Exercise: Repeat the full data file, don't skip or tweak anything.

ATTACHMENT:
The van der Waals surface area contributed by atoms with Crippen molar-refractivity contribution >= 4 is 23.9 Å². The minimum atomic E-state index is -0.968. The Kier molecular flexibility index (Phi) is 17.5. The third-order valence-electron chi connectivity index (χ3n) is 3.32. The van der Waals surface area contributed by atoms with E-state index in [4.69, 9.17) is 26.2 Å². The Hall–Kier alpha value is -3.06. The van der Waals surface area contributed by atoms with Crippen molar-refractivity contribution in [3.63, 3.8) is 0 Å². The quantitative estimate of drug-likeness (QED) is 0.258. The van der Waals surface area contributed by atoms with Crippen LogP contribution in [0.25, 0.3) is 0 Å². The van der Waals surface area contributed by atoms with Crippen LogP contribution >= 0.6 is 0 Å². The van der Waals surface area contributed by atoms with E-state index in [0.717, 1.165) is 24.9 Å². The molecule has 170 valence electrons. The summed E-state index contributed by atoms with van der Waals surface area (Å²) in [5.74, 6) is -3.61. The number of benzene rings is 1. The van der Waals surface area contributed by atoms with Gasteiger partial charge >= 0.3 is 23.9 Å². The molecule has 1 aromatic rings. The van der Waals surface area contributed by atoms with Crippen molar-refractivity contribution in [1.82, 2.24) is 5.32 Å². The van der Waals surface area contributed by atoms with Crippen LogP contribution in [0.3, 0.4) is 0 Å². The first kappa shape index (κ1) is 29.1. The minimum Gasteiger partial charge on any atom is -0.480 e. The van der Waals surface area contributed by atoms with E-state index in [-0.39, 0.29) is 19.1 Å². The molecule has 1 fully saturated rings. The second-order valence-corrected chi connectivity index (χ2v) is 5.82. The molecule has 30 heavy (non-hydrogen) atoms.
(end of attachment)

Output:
The van der Waals surface area contributed by atoms with Crippen molar-refractivity contribution >= 4 is 23.9 Å². The minimum atomic E-state index is -0.968. The Kier molecular flexibility index (Phi) is 17.5. The third-order valence-electron chi connectivity index (χ3n) is 3.32. The van der Waals surface area contributed by atoms with E-state index in [4.69, 9.17) is 26.2 Å². The Hall–Kier alpha value is -3.06. The van der Waals surface area contributed by atoms with Crippen molar-refractivity contribution in [3.63, 3.8) is 0 Å². The quantitative estimate of drug-likeness (QED) is 0.258. The van der Waals surface area contributed by atoms with Crippen LogP contribution in [0.25, 0.3) is 0 Å². The van der Waals surface area contributed by atoms with Crippen LogP contribution >= 0.6 is 0 Å². The van der Waals surface area contributed by atoms with E-state index in [0.717, 1.165) is 24.9 Å². The molecule has 170 valence electrons. The summed E-state index contributed by atoms with van der Waals surface area (Å²) in [5.74, 6) is -3.61. The number of benzene rings is 1. The van der Waals surface area contributed by atoms with Gasteiger partial charge >= 0.3 is 23.9 Å². The molecule has 1 aromatic rings. The van der Waals surface area contributed by atoms with Crippen molar-refractivity contribution in [1.82, 2.24) is 5.32 Å². The van der Waals surface area contributed by atoms with Crippen LogP contribution in [0.3, 0.4) is 0 Å². The first kappa shape index (κ1) is 29.1. The minimum Gasteiger partial charge on any atom is -0.480 e. The van der Waals surface area contributed by atoms with E-state index in [-0.39, 0.29) is 19.1 Å². The molecule has 1 fully saturated rings. The second-order valence-corrected chi connectivity index (χ2v) is 5.82. The molecule has 30 heavy (non-hydrogen) atoms.